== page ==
‘Garfield’ Wins At The Theater With Summer Box Office Numbers Way Down

The Garfield Movie” won at the theater over the weekend with the summer box office numbers down 69 percent domestically from where they were last year at this time.

The Chris Pratt-led film topped the box office after earning $14 million domestically over the weekend for its second weekend out, bringing its total gross domestically to $51.5 million, the Hollywood Reporter reported.

Coming in second place was the live-action animated movie “IF” from John Krasinski, which scored $10.8 million over the weekend, to make a total of $80.4 million domestically its third weekend out.

Taking over the third spot was the highly promoted George Miller’s “Furiosa: A Mad Max Saga” — which has struggled since it opened on May 24 — earning just $10.7 million over the weekend to bring its gross total in the states to $49.6 million. The movie cost a whopping $168 million to produce and in its second weekend out, it fell 59 percent in sales.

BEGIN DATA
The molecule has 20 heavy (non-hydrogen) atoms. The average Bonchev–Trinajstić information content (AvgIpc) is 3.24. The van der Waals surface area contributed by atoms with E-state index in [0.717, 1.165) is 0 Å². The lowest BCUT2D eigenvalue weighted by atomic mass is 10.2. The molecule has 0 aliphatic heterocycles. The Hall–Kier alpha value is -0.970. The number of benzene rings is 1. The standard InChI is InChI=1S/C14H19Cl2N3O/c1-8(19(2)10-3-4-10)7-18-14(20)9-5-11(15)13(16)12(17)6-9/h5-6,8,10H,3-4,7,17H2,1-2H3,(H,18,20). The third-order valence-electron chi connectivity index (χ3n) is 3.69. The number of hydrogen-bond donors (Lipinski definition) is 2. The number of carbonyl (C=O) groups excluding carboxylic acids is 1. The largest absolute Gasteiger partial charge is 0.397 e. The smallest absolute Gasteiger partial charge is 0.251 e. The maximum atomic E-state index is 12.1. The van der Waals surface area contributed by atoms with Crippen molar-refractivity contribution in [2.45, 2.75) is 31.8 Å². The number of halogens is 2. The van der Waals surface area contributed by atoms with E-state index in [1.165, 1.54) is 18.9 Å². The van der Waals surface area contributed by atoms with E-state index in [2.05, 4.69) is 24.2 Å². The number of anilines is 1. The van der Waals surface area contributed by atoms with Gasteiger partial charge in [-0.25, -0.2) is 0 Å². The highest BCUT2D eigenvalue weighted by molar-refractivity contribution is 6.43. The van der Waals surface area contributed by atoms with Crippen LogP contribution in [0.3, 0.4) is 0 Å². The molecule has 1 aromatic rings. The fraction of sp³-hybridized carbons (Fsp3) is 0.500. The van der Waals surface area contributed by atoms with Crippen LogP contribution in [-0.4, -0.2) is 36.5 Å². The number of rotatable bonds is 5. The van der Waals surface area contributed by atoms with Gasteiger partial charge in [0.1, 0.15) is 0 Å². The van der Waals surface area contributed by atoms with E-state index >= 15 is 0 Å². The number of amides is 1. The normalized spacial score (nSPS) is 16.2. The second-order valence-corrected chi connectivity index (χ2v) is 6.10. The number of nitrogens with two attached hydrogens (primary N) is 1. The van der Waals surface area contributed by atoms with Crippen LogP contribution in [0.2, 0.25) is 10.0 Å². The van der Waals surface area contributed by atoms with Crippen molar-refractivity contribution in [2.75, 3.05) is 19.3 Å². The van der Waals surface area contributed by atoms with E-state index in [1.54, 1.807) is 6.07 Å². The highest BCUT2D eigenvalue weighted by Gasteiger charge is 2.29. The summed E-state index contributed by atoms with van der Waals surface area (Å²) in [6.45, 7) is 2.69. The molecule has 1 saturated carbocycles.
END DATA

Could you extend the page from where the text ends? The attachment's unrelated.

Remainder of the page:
The film — with stars like Chris Hemsworth and Anya Taylor-Joy — has been a disappointment after ticket sales over the long memorial holiday weekend brought in just $32 million, barely beating out “The Garfield Movie,” which had $31 million over the four-day weekend, as previously reported.

“There’s no way to sugarcoat it, the numbers that are coming out this weekend are nothing to write home about,” Paul Degarabedian, senior media analyst with Comscore, previously told CNN about the disappointing results.

“Summer is the most important moviegoing season of the year, accounting on average for nearly 40% of the total domestic annual revenue, so as goes the summer so goes the year,” he added.

Last summer was dominated by “Barbenheimer” mania, with the release of the comedy “Barbie” and Christopher Nolan’s historical drama “Oppenheimer” on the same weekend in late July. Combined, the films raked in close to $1 billion domestically. This summer so far doesn’t have any standout contenders that could bring similar results. 

The analysts are still blaming post-pandemic viewing habits for the low ticket sales but insist that there’s still potential for studios to make money this summer. 

“Moviegoing habits have changed drastically since the pandemic, but we continue to see significant enthusiasm when it comes to the theatrical experience,” Daniel Loria, editorial director at Box Office Pro, told CNN.

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